Seven Reasons Why Unit Pricing Misleads Loc Buyers
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Seven Reasons Why Unit Pricing Misleads Loc Buyers

Seven Reasons Why Unit Pricing Misleads Loc Buyers

Seven Reasons Why Unit Pricing Misleads Loc Buyers

Buying by the unit—whether by the hour or by the word—might be out of date, and can do a disservice to your enterprise by setting traps for you along the way. Yet many enterprises still buy this way, hoping it will bring maximum savings, control, and ease of financial measurement.

Here are the seven reasons why it’s no longer in the best interests of your enterprise, and how you can structure pricing requests differently.

The unit rate:

  1. Makes localization a commodity, rather than a service. Localization is not widgets: it’s best viewed and purchased as a holistic, customized program. If you are buying units only, you are probably not considering the value of factors such as relationship, breadth of capability, approach, and continuous improvement—none of which can be captured in a pricelist.
  2. Doesn’t consider the big picture. A forest is not merely a discrete collection of trees: it’s a living ecosystem. It’s the same thing in localization, which consists of many tasks in addition to translation that work together to resolve your business needs. A unit-based rate structure doesn’t show how the tasks interrelate.
  3. Doesn’t include everything you need to run your program effectively. You can’t capture ongoing tools or process work or continuous improvement in unit-based quotes, yet these value-adds are a large and critical part of any localization program that wants to grow and mature.
  4. Focuses on volume over value. Often, procurement expects that the higher the volumes promised, the higher the discount. But what are you getting for your money? Beware that vendors may cut corners—say, in quality processes—in order to be able to honor a low price per word.
  5. Represents cost savings in the wrong way. In a localization program, cost savings are enabled in the long term via initiatives to improve processes, time-to-market, and technology integration. The value of these initiatives will show up in reduced program costs, the ability to increase language sets, or an increase in volumes translated—not a drop in the word rate.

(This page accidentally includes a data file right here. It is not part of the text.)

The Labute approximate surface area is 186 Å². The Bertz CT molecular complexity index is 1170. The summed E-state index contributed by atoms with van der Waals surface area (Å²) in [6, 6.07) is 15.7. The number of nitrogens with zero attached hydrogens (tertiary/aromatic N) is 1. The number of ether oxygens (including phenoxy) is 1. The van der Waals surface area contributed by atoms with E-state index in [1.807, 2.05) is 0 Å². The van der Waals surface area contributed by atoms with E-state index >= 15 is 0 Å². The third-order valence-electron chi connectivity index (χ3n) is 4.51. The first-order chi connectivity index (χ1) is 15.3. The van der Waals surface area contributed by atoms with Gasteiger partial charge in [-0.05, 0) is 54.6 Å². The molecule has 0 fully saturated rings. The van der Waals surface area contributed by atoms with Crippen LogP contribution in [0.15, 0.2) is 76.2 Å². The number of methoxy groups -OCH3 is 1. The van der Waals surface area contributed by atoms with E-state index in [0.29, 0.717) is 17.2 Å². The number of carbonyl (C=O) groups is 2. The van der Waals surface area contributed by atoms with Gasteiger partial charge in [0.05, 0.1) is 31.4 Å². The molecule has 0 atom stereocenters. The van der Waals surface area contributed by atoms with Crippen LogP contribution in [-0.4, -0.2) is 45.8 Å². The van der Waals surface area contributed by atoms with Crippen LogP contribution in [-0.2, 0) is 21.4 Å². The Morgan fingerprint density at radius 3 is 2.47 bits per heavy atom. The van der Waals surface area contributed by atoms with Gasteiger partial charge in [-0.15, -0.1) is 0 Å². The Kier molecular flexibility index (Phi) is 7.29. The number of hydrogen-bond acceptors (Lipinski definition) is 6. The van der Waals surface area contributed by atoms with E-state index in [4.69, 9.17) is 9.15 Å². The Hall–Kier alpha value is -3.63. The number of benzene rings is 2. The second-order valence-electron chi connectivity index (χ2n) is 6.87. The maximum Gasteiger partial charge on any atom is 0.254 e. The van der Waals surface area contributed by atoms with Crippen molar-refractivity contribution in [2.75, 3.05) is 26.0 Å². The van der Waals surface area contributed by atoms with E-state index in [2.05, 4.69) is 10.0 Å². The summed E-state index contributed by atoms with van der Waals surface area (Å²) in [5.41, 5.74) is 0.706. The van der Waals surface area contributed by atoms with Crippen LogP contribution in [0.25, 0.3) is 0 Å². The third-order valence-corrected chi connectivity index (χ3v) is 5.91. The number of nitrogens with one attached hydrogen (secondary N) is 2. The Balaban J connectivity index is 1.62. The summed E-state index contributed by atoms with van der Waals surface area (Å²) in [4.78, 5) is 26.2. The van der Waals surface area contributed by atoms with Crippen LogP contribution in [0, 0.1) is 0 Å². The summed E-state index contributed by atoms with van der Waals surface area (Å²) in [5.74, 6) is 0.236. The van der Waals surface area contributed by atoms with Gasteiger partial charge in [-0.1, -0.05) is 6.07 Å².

6. Encourages comparing vendors on price alone, which does not take into account the vendor’s capabilities, focus on customer service, breadth of services, or company culture—all important factors when deciding which vendor to work with.
  7. Impacts the concept of project success. In a unit-based model, a successful project is one in which a certain number of words are bought, and a certain number of words are completed. Instead, a program’s effectiveness should be measured on the quality delivered, savings achieved, and turnaround improvements over time.

Program-level pricing shows the bigger picture

Instead of using a unit-rate basis for pricing localization services, consider talking with your vendor about program-level pricing related to the outcomes. For example, you would establish certain KPIs around turnaround time, cost savings over time, quality, and project management, allowing you to measure your program based on how effectively you bring your product to market, how well the provider is meeting your needs, and how the program improves over time. Then your vendor can provide you with program-level pricing—such as by monthly or per-deliverable volumes—that reflects the ecosystem of a localization program over time.

When an enterprise moves away from the unit-based model, the program moves up the value chain to deliver better outcomes than just one-cent-at-a-time reductions.

Has this blog post got you thinking? If so, read our ebook on developing KPIs, and this blog post on why we should be skeptical about rigid procurement systems.

 

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